1. The Gaming Regulators European Forum consists of representatives from gaming regulatory organisations throughout Europe. Its two main objects as stated in its constitution are:

to provide a forum in which European gaming regulators can meet, exchange views and information and discuss policy on gaming matters; and

on special occasions and with the agreement of members represent the different views of European gaming regulators and also provide a central point of contact for enquiries directed at them from authorities or related organisations in Europe and elsewhere.

At its meeting in Helsinki in May 1998, the Forum agreed this position statement on Internet gambling. As an association of experts in gambling regulation, it offers the statement as a set of recommendations of good practice for the consideration of the appropriate regulatory bodies and Governments of individual member countries, whether at national or autonomous regional level. It acknowledges that the countries will wish to consider, and if necessary adapt, the statement in the light of their particular legal, social, cultural and economic circumstances.

2. The Gaming Regulators European Forum regards the regulation of gambling (that is gaming, betting and lotteries) as a matter for the competence and jurisdiction of individual countries, in the light of their particular social, cultural and economic conditions. It therefore follows that it is a matter for individual Governments, either at national or at autonomous regional level, whether or not they wish to permit any forms of gambling to be offered on the Internet in their territories and, if they do, under what circumstances or conditions particular forms of gambling are to be allowed. Any such decisions should be respected by other jurisdictions.

 3. If a jurisdiction is to permit forms of gambling to be offered on the Internet, the members of GREF regard it as important that:

(i) those to be permitted to offer such forms of gambling should be subject to the same level of investigation and probity and other checks as is applied to traditional, terrestrial gambling operators.
(ii) those so licensed should be required to establish their operation in the territory of the jurisdiction concerned so that the operation can be properly controlled an policed.
(iii) the gambling so offered should be restricted to residents of the jurisdiction concerned and residents of such other jurisdictions with whom there are co-operative or reciprocal arrangements.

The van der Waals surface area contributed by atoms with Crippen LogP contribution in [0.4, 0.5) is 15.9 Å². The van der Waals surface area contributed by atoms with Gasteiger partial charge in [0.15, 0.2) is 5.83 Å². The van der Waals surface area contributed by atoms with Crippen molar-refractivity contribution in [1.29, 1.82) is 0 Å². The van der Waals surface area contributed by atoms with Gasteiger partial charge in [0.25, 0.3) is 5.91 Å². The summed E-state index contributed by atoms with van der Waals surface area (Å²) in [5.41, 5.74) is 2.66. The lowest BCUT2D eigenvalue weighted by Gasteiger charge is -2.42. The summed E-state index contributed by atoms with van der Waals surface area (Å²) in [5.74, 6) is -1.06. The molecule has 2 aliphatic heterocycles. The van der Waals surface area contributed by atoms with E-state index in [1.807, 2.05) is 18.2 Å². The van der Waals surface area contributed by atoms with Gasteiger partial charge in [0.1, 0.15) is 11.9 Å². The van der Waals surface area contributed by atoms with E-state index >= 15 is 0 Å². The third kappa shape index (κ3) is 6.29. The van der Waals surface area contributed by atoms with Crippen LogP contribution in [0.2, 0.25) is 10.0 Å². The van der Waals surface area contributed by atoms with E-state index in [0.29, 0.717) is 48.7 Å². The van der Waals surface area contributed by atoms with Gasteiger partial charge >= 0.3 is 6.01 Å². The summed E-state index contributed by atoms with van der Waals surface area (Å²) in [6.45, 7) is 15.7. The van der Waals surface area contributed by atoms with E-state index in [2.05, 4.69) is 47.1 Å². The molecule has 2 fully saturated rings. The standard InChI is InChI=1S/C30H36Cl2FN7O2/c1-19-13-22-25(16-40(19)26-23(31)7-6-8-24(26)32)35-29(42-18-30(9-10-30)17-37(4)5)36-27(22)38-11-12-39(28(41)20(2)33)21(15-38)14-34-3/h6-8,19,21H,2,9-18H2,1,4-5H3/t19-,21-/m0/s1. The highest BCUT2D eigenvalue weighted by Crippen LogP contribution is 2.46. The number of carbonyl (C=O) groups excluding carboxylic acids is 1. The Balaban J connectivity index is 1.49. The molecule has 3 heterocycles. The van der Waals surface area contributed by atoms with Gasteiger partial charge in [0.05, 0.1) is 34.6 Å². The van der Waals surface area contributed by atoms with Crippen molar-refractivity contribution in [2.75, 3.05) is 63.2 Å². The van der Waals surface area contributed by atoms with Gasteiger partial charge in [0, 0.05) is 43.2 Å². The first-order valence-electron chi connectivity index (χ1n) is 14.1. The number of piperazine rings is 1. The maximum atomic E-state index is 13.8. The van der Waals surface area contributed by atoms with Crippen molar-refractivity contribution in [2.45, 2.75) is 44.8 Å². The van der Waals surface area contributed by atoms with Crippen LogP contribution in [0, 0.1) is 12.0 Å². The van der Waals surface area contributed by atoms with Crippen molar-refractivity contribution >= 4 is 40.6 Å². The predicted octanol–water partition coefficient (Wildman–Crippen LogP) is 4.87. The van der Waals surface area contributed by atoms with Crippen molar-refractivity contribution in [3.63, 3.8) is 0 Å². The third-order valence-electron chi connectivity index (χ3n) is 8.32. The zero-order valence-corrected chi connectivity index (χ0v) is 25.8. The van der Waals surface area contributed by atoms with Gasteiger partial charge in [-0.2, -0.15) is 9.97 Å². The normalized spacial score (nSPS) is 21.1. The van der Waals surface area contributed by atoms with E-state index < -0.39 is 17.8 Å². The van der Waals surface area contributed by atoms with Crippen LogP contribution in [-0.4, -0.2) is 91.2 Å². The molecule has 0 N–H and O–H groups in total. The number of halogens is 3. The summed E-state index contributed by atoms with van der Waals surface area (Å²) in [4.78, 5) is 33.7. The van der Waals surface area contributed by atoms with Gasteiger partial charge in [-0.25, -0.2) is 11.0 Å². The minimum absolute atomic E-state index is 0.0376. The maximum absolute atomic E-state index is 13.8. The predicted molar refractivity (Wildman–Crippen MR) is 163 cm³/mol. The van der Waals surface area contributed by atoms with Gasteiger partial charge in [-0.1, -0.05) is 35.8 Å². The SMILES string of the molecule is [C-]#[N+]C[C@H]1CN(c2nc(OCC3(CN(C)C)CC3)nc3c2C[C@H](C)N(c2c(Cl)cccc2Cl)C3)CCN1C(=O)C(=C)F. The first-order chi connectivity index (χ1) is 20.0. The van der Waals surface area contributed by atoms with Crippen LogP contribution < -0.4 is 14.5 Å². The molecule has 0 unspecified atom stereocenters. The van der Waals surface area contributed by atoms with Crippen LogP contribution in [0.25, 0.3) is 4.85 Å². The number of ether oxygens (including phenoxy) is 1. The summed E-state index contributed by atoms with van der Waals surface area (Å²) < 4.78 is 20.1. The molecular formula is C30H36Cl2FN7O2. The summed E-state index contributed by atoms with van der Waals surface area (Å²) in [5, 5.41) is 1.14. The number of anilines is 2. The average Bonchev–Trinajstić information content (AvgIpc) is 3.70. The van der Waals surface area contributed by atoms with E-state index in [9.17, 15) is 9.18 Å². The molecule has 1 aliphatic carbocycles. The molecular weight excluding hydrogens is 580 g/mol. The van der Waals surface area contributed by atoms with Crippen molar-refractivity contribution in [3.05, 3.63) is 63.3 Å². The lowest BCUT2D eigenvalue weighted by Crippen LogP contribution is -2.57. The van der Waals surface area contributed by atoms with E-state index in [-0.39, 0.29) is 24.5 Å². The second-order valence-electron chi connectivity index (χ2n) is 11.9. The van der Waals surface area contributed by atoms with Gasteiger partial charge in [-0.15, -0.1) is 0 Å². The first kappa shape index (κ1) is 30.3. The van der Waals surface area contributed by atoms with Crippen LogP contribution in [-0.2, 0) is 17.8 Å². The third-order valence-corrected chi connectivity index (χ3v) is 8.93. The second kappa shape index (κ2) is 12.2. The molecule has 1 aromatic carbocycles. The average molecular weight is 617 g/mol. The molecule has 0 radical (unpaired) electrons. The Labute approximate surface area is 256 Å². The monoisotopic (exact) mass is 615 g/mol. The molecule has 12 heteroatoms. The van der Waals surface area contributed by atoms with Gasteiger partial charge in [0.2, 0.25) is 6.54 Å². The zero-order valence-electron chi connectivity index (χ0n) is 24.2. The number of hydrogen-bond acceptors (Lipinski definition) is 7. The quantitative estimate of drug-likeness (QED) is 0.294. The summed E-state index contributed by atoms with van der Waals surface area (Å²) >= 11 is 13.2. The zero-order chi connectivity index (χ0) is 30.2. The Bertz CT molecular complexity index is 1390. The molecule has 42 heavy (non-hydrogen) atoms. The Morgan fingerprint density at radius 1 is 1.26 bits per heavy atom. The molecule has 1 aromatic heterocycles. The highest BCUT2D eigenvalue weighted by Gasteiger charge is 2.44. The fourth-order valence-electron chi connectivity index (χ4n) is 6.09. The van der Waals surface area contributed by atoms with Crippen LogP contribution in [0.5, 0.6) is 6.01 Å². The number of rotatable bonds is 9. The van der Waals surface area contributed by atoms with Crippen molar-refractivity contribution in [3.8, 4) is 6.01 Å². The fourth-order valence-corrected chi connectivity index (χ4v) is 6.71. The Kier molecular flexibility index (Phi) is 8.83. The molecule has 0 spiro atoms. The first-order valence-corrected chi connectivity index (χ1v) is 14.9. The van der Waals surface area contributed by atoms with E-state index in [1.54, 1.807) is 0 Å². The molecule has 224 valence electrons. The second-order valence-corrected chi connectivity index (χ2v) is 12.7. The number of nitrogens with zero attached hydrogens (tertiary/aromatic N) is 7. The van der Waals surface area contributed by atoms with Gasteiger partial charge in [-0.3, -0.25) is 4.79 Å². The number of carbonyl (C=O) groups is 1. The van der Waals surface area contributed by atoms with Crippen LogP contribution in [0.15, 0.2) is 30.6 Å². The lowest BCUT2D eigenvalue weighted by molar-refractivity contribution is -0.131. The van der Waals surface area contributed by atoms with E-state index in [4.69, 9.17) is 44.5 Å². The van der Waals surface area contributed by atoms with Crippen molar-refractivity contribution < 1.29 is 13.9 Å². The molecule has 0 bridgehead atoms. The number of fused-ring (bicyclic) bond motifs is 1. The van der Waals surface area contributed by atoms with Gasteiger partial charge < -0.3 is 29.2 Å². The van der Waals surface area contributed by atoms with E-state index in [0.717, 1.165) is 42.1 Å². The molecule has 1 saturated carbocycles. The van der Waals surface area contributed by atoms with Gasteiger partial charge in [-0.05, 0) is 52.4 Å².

4. As a matter of good practice, those permitting such gambling should also address such issues as:

  • the methods to be used to ensure that such operations are fairly conducted and the players are fully aware of the rules that apply.
  • the methods of ensuring that such operations are not used as a means also of conducting any illegal activities, in particular for money laundering.
  • the permitted arrangements for paying for wagers on the gambling offered, including restrictions on the granting of credit.
  • the methods of protecting and guaranteeing the funds deposited and the monies won by the players.
  • the means of ensuring that no players are under the legally permitted age for the appropriate form of gambling in the jurisdiction concerned.
  • the means and level of protection to be offered to compulsive gamblers and others who have difficulty in controlling their gambling.
  • the controls to be placed on advertising, particularly in respect of jurisdictions which do not permit such gambling or do not welcome such advertising.
  • the methods to be used to protect the privacy of the players and the confidentiality of the information provided by them.
  • the methods to be used to ensure data protection and security of transmission.
  • the methods to be used to ensure that tests and checks are conducted regarding the randomness of the games and, including EDP-audits, regarding the electronic gaming systems used by the operators¬†

5. In considering whether to permit gambling operations on the Internet, it may be necessary to distinguish between those who simply seek to offer an alternative means of access to existing permitted terrestrial gambling products and those wishing to establish separate, new forms of gambling opportunities. In either case, consideration of the types of issue raised above is likely to be needed.

6. If a jurisdiction wishes to prohibit cross-border gambling on the Internet for its residents, and consequently wants to prevent the import of such gambling, it will probably need to do so by means of legislation preventing service providers from transmitting the offer of such facilities, rather than by means of prohibitions on individual residents of those jurisdictions from taking up such facilities. In support of this, consideration should be given to the possibility of requiring licensed Internet gambling operators to include in the contracts with their service providers a condition that the latter will prevent access to addresses of foreign (illegal) operators of Internet gambling in so far as the service providers can be expected to have notice of those addresses.

As adopted at the Annual Meeting in Helsinki on 15 May 1998. The meeting at Helsinki was attended by regulators from 15 countries (Denmark, Estonia, Finland, Germany, Great Britain, Hungary, Ireland, the Netherlands, Norway, Poland, Portugal, Slovenia, Spain, Sweden and Switzerland).